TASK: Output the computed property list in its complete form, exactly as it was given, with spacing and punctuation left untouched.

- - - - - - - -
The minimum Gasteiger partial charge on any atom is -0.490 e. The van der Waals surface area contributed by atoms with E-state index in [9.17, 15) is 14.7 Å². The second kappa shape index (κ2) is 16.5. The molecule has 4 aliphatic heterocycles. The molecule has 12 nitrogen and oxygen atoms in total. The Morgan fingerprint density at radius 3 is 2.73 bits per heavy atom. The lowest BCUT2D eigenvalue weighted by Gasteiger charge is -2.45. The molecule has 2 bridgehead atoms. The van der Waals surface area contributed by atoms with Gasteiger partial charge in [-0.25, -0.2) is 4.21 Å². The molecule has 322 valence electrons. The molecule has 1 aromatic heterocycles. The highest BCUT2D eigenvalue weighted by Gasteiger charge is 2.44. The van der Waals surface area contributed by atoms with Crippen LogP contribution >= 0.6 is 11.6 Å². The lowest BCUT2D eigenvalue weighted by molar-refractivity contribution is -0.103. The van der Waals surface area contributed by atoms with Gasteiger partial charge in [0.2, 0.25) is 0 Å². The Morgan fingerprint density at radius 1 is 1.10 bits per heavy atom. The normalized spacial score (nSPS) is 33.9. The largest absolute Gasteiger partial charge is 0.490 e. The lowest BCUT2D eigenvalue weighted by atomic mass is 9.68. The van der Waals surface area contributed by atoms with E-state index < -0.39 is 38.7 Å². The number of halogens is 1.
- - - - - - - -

The minimum Gasteiger partial charge on any atom is -0.490 e. The van der Waals surface area contributed by atoms with E-state index in [9.17, 15) is 14.7 Å². The second kappa shape index (κ2) is 16.5. The molecule has 4 aliphatic heterocycles. The molecule has 12 nitrogen and oxygen atoms in total. The Morgan fingerprint density at radius 3 is 2.73 bits per heavy atom. The lowest BCUT2D eigenvalue weighted by Gasteiger charge is -2.45. The molecule has 2 bridgehead atoms. The van der Waals surface area contributed by atoms with Gasteiger partial charge in [-0.25, -0.2) is 4.21 Å². The molecule has 322 valence electrons. The molecule has 1 aromatic heterocycles. The highest BCUT2D eigenvalue weighted by Gasteiger charge is 2.44. The van der Waals surface area contributed by atoms with Crippen LogP contribution >= 0.6 is 11.6 Å². The lowest BCUT2D eigenvalue weighted by molar-refractivity contribution is -0.103. The van der Waals surface area contributed by atoms with Gasteiger partial charge in [0.2, 0.25) is 0 Å². The Morgan fingerprint density at radius 1 is 1.10 bits per heavy atom. The normalized spacial score (nSPS) is 33.9. The largest absolute Gasteiger partial charge is 0.490 e. The lowest BCUT2D eigenvalue weighted by atomic mass is 9.68. The van der Waals surface area contributed by atoms with E-state index < -0.39 is 38.7 Å². The number of halogens is 1.